September Book of the Month
The issue of Inerrancy is a watershed issue for the Christian Church in every generation and ours is no exception. In March 2015 several dozen men from FBC will be attending a four day conference at Grace Community Church entitled “A Summit on Inerrancy.” At this conference many well-known conservative pastors and theologians will gather to address the critical topic of Biblical Inerrancy. The last conference of this type was the 1978 Chicago Summit on Inerrancy which produced as a result of the summit “The Chicago Declaration of Inerrancy.” Many of the original 200 signatories of that declaration have since gone home to their eternal reward - but some will be at the 2015 conference.
In 2000 Iain Murray, one of my favorite church historians, wrote a landmark book chronicling the massive changes that have occurred in Evangelicalism in the second half of the twentieth century (ISBN 0-85151-783-8). These divisions were brought about by the growing influence of “New Evangelicalism” and their quest for a theology and understanding of the Bible that would find respect among the intellectual elite of their day. This quest has produced a number of dangerous and detrimental changes within the Evangelical Church such as:
• Valuing superficial unity over doctrinal integrity
• Defining “love” as a refusal to confront theological error and then making that redefinition of love the reigning virtue and description of a follower of Christ.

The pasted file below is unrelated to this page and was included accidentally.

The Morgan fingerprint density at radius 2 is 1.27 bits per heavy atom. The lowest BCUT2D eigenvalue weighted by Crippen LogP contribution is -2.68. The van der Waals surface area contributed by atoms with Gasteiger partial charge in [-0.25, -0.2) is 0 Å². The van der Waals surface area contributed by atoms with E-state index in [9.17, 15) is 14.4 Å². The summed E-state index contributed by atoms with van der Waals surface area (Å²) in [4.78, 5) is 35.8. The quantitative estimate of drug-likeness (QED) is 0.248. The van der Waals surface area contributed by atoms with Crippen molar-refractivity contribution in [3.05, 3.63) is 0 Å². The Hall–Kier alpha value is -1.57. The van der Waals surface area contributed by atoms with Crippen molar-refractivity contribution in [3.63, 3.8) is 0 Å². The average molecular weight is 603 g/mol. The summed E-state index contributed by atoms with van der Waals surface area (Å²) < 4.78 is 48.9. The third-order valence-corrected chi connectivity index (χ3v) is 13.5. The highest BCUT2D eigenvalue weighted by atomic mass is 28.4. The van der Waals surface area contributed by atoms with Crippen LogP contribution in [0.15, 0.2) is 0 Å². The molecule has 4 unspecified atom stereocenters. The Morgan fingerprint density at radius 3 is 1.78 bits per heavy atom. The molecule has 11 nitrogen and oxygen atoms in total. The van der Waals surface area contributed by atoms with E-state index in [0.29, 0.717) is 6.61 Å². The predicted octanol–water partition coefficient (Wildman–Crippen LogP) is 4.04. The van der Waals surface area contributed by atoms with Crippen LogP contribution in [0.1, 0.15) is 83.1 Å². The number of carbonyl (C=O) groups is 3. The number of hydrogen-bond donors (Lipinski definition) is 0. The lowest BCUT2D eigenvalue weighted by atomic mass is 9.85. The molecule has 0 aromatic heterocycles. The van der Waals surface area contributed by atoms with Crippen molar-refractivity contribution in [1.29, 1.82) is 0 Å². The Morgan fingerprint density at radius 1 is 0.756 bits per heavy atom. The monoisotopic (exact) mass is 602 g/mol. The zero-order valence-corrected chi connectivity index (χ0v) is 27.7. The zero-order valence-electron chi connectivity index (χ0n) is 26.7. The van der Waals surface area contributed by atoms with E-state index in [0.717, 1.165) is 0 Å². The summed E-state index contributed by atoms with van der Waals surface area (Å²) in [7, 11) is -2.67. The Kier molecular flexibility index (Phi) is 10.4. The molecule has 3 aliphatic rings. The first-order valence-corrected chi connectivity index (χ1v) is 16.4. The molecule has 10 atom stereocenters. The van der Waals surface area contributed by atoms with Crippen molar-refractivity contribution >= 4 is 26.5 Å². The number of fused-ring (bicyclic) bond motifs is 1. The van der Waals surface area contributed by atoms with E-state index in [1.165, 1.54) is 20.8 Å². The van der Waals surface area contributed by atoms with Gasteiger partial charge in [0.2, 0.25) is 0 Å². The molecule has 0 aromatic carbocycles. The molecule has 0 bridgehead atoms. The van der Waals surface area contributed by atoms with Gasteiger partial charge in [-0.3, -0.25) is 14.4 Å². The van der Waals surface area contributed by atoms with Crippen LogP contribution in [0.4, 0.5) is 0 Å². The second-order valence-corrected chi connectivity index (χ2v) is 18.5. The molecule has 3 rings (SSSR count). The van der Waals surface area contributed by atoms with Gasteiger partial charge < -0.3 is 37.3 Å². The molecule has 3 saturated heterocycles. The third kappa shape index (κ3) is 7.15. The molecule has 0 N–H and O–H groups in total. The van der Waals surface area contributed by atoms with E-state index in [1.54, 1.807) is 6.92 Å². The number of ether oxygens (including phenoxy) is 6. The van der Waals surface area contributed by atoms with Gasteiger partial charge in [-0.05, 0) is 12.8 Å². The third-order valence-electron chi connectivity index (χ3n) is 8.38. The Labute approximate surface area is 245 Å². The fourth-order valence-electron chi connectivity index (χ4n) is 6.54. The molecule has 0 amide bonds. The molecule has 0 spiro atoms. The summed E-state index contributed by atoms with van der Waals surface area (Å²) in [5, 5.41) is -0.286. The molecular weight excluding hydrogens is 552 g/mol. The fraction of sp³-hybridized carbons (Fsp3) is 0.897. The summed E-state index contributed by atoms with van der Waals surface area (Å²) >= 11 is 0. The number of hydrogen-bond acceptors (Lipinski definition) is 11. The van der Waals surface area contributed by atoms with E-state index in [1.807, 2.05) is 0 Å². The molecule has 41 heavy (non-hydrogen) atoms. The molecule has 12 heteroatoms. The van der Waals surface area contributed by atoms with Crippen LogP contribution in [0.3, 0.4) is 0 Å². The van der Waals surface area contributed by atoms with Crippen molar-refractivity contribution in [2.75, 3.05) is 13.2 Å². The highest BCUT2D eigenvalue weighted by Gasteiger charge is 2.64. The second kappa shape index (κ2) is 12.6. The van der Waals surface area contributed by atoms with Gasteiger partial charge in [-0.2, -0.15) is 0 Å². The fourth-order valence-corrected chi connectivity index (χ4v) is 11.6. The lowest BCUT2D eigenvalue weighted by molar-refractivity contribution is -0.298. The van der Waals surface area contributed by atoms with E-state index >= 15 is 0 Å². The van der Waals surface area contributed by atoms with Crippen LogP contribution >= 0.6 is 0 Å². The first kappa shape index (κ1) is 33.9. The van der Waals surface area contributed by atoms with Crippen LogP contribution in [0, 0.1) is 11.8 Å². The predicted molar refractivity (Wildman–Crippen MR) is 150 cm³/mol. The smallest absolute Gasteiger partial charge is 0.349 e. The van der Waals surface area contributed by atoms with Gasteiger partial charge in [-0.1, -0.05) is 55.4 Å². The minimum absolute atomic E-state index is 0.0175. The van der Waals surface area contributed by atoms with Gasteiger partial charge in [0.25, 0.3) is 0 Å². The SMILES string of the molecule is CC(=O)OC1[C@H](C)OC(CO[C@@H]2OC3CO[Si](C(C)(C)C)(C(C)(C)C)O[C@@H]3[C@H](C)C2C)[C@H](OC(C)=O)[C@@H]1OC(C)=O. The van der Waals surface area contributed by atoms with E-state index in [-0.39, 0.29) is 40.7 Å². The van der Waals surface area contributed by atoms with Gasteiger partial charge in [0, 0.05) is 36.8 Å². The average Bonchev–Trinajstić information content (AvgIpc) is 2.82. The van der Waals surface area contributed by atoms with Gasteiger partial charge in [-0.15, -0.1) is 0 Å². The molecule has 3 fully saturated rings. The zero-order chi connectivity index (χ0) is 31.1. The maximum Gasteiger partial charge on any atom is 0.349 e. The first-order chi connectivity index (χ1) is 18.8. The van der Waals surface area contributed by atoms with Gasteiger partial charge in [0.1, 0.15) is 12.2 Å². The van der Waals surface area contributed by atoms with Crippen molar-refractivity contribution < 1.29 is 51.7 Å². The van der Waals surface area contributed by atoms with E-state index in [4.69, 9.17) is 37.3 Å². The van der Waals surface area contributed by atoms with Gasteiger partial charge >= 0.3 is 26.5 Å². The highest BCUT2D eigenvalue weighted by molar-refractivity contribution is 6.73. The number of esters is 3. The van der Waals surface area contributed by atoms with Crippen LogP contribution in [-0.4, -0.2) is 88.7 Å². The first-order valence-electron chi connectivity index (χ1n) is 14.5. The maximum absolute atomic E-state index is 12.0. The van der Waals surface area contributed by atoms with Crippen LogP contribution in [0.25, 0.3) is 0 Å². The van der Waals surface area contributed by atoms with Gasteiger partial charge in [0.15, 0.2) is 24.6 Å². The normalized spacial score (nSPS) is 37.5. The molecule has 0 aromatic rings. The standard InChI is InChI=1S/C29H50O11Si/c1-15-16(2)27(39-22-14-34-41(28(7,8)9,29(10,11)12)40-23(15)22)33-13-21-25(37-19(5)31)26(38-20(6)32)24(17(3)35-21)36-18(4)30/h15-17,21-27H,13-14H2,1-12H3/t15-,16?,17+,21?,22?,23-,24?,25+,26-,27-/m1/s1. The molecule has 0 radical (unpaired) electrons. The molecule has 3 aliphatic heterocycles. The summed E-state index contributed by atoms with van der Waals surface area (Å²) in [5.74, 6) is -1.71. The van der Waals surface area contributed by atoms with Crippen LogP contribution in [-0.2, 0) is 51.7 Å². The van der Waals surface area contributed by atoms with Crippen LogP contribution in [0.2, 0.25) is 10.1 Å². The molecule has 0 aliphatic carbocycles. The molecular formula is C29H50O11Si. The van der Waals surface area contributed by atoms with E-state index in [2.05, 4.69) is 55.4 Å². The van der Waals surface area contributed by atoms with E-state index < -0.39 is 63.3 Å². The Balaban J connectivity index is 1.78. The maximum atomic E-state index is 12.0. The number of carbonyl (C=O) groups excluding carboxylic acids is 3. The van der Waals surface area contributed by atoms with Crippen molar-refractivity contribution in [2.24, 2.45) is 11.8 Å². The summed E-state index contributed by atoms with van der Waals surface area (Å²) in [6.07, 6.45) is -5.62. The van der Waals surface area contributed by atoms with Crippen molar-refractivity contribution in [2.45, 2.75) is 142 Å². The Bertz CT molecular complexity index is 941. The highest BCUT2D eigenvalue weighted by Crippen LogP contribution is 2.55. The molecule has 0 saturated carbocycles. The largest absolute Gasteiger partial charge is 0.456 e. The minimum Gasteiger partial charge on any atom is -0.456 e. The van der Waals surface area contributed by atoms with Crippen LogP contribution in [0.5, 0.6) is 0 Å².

• A murky understanding of the essentials of the gospel and what it means to be a Christian.
• Ecumenical reunion with Rome.
• Uncertainty regarding the accuracy of the Biblical text, particularly the words of Christ in the gospels.
• A lack of clarity regarding Biblical prophecy and dangerous idea that God gives ongoing and errant revelation to His people outside of the Scriptures.
In his book Murray reveals people, places, dates and names - many of them well known - who have participated in this transformation of Evangelicalism. Some of them did so knowingly and willingly, others appear to have been carried along by the tides of their day. For the last 50+ years many Evangelicals have been willing to trade their birthright (the inerrant Scriptures) for a bowl of potage (the illusion of respect from unbelievers) only to find out in the end that they neither.
If you want to understand where we have come from and where we are headed as a church in America you must read this book. At 318 pages you still have time to read it and signup to attend the 2015 Summit (http://www.shepherdsconference.org).